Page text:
An investigation from The Guardian newspaper and others revealed that more than 800m trees were cut down in the Amazon rainforest between 2017 and 2022 to feed the global demand for the flesh of Brazilian bulls. Despite pledging to do so, the cow meat industry in Brazil has failed to avoid farms linked to deforestation. The data suggest that 1.7m hectares of the Amazon were destroyed near meat plants exporting beef around the world.

The investigation, undertaken by the Bureau of Investigative Journalism (TBIJ), the Guardian, Repórter Brazil and Forbidden Stories, linked the deforestation to cattle farming near meat plants owned by Brazil’s big three cow meat exporters: JBS, Marfrig and Minerva.

Cattle ranching involves multiple movements of animals between farms, making it hard to trace their origin, effectively allowing “cattle laundering”, where cows from farms with illegal deforestation are sent to “clean” farms before slaughter. Nestlé and the German meat company Tönnies, which had supplied Lidl and Aldi, were among those to have allegedly bought meat from the plants featured in the study.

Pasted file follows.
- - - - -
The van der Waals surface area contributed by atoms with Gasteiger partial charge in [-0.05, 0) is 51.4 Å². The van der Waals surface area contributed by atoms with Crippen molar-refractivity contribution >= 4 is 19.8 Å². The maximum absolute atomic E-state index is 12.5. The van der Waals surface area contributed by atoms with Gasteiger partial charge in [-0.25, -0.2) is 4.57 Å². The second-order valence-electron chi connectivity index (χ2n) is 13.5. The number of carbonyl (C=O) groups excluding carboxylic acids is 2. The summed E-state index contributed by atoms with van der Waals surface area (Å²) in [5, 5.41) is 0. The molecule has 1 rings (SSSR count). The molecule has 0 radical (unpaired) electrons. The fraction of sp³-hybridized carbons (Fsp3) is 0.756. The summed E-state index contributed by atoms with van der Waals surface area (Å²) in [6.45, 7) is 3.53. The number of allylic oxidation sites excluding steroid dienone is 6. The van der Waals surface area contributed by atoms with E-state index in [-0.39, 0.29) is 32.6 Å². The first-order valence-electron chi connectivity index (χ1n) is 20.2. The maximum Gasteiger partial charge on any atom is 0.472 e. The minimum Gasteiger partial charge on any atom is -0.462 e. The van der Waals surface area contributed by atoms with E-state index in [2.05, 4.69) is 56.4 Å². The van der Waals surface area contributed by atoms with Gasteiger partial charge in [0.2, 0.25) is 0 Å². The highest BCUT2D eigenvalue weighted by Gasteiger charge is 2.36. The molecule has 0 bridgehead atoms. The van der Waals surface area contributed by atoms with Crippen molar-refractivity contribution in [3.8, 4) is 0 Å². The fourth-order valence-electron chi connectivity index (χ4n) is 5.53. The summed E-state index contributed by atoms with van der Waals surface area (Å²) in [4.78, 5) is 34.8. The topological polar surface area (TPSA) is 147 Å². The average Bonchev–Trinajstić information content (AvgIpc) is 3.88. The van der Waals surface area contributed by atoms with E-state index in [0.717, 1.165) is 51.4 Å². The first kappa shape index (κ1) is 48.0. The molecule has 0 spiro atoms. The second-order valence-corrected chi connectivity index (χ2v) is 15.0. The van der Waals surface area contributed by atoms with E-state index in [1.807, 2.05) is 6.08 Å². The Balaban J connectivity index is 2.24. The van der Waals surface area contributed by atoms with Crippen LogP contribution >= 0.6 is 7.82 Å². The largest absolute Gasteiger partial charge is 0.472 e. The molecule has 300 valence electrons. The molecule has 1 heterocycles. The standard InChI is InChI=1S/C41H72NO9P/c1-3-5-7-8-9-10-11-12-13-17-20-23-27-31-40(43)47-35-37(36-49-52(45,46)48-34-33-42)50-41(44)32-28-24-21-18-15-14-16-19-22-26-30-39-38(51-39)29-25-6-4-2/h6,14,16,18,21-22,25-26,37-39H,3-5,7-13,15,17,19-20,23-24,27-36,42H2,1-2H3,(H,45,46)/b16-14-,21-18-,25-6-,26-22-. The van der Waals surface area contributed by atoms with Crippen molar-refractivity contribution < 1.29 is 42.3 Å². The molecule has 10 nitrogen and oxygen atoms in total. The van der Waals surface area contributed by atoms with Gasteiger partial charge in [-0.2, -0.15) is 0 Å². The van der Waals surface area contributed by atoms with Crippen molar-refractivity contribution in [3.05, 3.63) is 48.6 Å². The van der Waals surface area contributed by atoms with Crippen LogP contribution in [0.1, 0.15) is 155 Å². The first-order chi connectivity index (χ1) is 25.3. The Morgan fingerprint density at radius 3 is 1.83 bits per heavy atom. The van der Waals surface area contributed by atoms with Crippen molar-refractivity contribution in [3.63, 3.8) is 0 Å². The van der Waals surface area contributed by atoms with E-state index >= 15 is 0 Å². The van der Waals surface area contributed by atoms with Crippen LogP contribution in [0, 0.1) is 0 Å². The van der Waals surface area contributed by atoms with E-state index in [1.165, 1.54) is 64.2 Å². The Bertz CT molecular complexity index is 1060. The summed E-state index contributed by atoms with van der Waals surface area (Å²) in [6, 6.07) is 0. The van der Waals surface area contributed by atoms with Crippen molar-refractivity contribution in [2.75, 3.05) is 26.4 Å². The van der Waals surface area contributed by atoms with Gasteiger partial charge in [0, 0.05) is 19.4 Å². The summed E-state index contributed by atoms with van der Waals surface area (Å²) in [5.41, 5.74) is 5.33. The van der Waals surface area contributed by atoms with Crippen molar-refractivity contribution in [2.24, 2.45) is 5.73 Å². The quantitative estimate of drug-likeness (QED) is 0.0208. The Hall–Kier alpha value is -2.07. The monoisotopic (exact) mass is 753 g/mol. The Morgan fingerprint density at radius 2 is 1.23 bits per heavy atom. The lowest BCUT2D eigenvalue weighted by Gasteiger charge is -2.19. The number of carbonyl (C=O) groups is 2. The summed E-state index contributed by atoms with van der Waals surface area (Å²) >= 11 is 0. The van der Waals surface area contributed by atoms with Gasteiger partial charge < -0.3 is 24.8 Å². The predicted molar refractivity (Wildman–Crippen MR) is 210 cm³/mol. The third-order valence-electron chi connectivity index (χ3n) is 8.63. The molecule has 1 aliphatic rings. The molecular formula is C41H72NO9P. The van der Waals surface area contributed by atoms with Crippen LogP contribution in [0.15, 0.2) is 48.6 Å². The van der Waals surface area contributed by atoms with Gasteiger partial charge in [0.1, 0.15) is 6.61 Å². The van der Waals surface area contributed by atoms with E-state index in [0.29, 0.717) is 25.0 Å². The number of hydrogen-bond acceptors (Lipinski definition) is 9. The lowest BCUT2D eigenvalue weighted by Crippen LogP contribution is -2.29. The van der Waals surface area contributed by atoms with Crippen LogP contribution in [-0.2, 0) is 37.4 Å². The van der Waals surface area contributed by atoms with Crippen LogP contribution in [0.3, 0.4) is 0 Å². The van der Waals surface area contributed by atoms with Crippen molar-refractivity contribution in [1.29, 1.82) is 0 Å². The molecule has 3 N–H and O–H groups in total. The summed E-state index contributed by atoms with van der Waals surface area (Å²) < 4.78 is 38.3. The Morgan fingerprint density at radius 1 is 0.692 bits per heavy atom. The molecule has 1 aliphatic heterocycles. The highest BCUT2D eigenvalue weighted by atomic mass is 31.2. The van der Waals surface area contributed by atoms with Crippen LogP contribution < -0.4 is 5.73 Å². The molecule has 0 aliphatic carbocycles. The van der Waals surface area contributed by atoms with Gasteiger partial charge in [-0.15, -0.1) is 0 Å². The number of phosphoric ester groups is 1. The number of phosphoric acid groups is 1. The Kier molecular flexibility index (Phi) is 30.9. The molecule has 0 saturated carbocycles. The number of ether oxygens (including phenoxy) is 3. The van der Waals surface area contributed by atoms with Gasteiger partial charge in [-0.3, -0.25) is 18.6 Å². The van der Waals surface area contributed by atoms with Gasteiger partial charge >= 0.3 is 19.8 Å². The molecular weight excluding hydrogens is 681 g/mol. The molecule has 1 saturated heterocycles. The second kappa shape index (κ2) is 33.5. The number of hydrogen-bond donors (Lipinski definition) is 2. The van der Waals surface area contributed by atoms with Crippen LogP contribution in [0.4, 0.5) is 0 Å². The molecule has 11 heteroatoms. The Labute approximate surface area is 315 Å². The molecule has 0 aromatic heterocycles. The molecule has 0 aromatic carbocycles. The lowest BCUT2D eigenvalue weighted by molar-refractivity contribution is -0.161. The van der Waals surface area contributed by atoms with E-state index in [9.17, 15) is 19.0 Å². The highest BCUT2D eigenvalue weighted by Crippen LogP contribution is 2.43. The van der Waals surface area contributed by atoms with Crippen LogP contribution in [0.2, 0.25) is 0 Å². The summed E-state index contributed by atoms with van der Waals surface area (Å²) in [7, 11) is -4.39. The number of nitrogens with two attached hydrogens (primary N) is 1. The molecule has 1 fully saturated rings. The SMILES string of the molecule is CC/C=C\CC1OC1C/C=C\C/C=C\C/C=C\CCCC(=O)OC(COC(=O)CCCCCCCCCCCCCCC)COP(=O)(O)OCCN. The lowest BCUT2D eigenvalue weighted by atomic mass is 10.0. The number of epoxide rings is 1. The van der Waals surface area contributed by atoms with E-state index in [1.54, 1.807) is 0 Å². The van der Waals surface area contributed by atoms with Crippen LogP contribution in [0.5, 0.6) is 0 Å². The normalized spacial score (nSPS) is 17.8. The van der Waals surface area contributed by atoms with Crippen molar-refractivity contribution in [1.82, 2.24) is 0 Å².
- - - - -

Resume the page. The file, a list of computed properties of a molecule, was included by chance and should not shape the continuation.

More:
The destruction of the Amazon has planetary implications for the climate crisis, as the rainforest is the most vital carbon sink on the planet. Between 2019 and 2022, deforestation across Brazil soared under the then-president Jair Bolsonaro, with cattle ranching being the number one cause. The new president Luiz Inácio Lula da Silva has promised to reverse that policy.

Some of the meat exported from Brazil to the EU could be in breach of the new laws designed to combat deforestation in supply chains, which were adopted in April 2023. Under such regulations, products brought into the EU cannot be linked to any deforestation that happened after December 2020.

“Originally from Catalonia, but resident in the UK for several decades, Jordi is a vegan zoologist and author, who has been involved in different aspects of animal protection for many years. In addition to scientific research, he has worked mostly as an undercover investigator, animal welfare consultant, and animal protection campaigner. He has been an ethical vegan since 2002, and in 2020 he secured the legal protection of all ethical vegans in Great Britain from discrimination in a landmark employment tribunal case that was discussed all over the world. He is also the author of the book, ‘Ethical Vegan: a personal and political journey to change the world’.